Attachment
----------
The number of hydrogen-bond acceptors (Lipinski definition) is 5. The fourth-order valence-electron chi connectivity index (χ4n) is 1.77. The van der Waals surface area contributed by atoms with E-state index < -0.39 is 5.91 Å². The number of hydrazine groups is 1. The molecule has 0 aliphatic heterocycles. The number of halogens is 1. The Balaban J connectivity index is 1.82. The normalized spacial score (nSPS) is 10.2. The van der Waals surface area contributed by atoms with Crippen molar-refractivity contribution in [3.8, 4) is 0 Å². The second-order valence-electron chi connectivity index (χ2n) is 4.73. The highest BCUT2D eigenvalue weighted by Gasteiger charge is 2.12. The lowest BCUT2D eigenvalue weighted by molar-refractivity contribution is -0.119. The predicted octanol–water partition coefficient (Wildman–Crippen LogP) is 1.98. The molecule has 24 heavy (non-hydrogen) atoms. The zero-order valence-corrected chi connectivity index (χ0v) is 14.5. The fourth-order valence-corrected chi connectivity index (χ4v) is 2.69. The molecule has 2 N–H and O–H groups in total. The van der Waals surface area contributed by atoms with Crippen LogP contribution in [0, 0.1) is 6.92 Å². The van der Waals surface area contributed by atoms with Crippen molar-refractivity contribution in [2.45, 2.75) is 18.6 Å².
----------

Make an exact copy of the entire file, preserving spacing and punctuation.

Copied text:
The number of hydrogen-bond acceptors (Lipinski definition) is 5. The fourth-order valence-electron chi connectivity index (χ4n) is 1.77. The van der Waals surface area contributed by atoms with E-state index < -0.39 is 5.91 Å². The number of hydrazine groups is 1. The molecule has 0 aliphatic heterocycles. The number of halogens is 1. The Balaban J connectivity index is 1.82. The normalized spacial score (nSPS) is 10.2. The van der Waals surface area contributed by atoms with Crippen molar-refractivity contribution in [3.8, 4) is 0 Å². The second-order valence-electron chi connectivity index (χ2n) is 4.73. The highest BCUT2D eigenvalue weighted by Gasteiger charge is 2.12. The lowest BCUT2D eigenvalue weighted by molar-refractivity contribution is -0.119. The predicted octanol–water partition coefficient (Wildman–Crippen LogP) is 1.98. The molecule has 24 heavy (non-hydrogen) atoms. The zero-order valence-corrected chi connectivity index (χ0v) is 14.5. The fourth-order valence-corrected chi connectivity index (χ4v) is 2.69. The molecule has 2 N–H and O–H groups in total. The van der Waals surface area contributed by atoms with Crippen LogP contribution in [0, 0.1) is 6.92 Å². The van der Waals surface area contributed by atoms with Crippen molar-refractivity contribution in [2.45, 2.75) is 18.6 Å².